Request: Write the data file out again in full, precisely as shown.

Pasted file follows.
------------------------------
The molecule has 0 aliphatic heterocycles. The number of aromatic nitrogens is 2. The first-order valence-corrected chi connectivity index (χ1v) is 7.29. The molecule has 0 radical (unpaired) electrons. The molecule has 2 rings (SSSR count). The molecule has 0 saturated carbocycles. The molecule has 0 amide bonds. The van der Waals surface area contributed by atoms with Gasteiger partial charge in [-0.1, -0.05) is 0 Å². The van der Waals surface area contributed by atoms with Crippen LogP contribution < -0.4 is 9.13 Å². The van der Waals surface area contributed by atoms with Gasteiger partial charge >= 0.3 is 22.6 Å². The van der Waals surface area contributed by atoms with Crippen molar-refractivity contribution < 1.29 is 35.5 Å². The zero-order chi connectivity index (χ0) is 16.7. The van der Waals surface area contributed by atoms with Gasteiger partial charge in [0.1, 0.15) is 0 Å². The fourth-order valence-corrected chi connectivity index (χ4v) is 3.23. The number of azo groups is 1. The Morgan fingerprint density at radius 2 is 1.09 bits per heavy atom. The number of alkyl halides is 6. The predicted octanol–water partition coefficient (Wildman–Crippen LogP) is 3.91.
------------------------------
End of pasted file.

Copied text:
The molecule has 0 aliphatic heterocycles. The number of aromatic nitrogens is 2. The first-order valence-corrected chi connectivity index (χ1v) is 7.29. The molecule has 0 radical (unpaired) electrons. The molecule has 2 rings (SSSR count). The molecule has 0 saturated carbocycles. The molecule has 0 amide bonds. The van der Waals surface area contributed by atoms with Gasteiger partial charge in [-0.1, -0.05) is 0 Å². The van der Waals surface area contributed by atoms with Crippen LogP contribution < -0.4 is 9.13 Å². The van der Waals surface area contributed by atoms with Gasteiger partial charge >= 0.3 is 22.6 Å². The van der Waals surface area contributed by atoms with Crippen molar-refractivity contribution < 1.29 is 35.5 Å². The zero-order chi connectivity index (χ0) is 16.7. The van der Waals surface area contributed by atoms with Gasteiger partial charge in [0.1, 0.15) is 0 Å². The fourth-order valence-corrected chi connectivity index (χ4v) is 3.23. The number of azo groups is 1. The Morgan fingerprint density at radius 2 is 1.09 bits per heavy atom. The number of alkyl halides is 6. The predicted octanol–water partition coefficient (Wildman–Crippen LogP) is 3.91.